Save For Your Child’s College Education & Retirement0
The trick in funding both savings goals is to start as early as possible, and save what you can during a period of many years. Here are just two examples of investment tools to consider:
- 529 Savings Plan: Nearly every state offers at least one 529 savings plan – which is a savings plan operated by a state or educational institution designed to help families save money for future college costs.
- Coverdell Education Savings Account (ESA): This is a tax-advantaged investment account designed to encourage savings to pay for education expenses. ESAs are also funded with after tax dollars. The investment grows tax-deferred, and distributions for qualifying educational expenses come out tax free. These accounts do have lower maximum contribution limits. From 2002 to 2012, $2,000 was the maximum contribution per year per child.
Note that earnings on non-qualified withdrawals from a 529 savings plan or an ESA are taxed as ordinary income and subject to a penalty.
Writing down your plan might help you prioritize your financial goals, track your progress and serve as a roadmap when you face tough decisions. Every family will have different priorities and values – and that’s okay. Your ability to achieve a financially secure retirement ultimately benefits both you and your children in the long-run.
When your child prepares to enter college, take time to talk with him or her about what you will and won’t help with financially. It’s okay to expect your child to contribute to the cost of education through part-time work options and student loans.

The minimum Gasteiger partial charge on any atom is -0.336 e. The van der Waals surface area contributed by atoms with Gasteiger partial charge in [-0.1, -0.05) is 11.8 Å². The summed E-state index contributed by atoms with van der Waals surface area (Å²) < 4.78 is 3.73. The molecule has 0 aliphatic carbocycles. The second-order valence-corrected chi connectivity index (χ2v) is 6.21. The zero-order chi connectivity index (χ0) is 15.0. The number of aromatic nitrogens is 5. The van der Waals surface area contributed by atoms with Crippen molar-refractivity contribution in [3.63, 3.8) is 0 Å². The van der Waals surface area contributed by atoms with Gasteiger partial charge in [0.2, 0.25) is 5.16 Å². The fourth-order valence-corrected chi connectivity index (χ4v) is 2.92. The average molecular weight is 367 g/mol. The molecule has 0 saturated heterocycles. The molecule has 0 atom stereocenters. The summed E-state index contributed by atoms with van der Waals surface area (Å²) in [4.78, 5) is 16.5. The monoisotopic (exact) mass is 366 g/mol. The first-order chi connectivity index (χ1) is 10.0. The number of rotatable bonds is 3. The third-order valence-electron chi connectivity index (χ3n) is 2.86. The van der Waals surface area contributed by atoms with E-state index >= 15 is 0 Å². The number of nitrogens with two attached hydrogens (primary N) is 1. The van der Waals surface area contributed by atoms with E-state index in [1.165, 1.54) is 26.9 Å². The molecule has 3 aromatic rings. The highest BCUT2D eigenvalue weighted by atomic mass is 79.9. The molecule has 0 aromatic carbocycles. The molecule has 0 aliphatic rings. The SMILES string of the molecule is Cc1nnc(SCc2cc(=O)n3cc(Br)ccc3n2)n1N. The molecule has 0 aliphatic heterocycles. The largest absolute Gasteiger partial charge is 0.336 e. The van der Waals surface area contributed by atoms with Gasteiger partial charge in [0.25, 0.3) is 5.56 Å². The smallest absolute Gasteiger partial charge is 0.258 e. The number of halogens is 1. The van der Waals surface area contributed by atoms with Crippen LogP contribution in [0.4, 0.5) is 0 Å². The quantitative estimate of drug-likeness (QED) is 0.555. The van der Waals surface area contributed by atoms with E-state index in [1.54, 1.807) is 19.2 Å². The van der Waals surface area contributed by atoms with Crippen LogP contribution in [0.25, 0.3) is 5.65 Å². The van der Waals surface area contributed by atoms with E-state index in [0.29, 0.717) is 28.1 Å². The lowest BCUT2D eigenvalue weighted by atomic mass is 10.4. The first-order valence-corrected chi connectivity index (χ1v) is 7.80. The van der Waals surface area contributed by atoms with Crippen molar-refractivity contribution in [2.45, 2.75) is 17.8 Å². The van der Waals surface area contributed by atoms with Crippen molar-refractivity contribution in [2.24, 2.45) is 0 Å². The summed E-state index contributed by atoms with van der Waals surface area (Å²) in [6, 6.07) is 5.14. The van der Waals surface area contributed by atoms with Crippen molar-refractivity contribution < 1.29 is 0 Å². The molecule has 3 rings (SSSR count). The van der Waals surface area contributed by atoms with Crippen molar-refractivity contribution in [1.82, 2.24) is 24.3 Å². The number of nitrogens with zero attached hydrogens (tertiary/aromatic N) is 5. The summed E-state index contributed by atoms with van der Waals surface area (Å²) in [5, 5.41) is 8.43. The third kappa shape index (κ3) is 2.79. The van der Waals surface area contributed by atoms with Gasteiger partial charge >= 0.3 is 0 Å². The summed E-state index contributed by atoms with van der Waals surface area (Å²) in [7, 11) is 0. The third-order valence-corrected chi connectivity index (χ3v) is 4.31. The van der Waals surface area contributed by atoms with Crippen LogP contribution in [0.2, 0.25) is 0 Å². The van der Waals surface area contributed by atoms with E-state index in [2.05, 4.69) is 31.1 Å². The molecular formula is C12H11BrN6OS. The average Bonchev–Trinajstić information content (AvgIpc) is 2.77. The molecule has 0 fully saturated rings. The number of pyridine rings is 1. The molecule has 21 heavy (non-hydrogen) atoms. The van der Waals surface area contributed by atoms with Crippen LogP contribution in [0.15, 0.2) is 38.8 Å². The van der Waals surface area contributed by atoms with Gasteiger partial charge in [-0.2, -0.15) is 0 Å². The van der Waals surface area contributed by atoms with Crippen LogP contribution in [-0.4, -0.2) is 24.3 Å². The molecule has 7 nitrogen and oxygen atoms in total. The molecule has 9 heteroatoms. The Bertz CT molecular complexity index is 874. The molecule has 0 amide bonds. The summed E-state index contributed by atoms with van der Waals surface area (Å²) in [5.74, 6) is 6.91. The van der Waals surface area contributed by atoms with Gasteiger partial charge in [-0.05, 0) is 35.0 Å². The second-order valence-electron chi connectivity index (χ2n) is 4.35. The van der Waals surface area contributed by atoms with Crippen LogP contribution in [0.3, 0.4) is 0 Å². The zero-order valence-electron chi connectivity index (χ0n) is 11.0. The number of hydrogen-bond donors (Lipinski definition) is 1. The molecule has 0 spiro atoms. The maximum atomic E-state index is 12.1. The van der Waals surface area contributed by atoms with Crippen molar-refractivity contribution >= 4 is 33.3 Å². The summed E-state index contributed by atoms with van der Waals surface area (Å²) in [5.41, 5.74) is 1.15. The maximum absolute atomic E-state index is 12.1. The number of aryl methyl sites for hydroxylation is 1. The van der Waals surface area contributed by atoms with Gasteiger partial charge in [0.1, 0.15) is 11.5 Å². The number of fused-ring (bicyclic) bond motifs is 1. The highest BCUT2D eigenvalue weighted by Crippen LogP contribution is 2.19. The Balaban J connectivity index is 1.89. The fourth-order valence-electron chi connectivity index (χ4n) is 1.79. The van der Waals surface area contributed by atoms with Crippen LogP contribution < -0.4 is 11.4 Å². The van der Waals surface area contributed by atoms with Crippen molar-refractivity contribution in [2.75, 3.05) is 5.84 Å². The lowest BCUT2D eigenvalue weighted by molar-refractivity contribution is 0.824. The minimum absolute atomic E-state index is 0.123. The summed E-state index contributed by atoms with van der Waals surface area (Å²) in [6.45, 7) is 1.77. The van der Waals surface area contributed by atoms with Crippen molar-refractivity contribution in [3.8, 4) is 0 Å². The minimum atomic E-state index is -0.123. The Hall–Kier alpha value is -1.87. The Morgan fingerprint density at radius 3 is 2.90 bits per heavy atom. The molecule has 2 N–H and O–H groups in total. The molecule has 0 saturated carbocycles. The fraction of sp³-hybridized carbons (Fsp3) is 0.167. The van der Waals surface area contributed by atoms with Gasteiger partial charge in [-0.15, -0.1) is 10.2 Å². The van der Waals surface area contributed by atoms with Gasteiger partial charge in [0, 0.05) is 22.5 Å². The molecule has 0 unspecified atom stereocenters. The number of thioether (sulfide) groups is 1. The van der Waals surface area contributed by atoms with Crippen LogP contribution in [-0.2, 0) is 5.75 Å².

There is one last component to consider when saving for both your own financial future and the educational needs of your children. It can be difficult if you find yourself having to restrain your generosity or, on the other hand, not being able to give as much as you hoped when your child goes to college. To avoid some of this emotional distress, set boundaries with your children and other family members if they request financial help. Lending and borrowing within your family can lead to financial and emotional issues, so before you act, consider all the options and make sure you’re in a financially solid position to help.
Whether you’re just beginning your career, starting a family or if you’re nearing the time you’ll send your kids to college, consider working with a financial professional.
[AUTHOR: Judy Pirkowitsch, CRPC®, CDFA™ ] Judy is a Financial Advisor and Business Financial Advisor with Ameriprise Financial Services, Inc. Ameriprise Financial Services Inc. and its affiliates do not offer tax or legal advice. File # 149075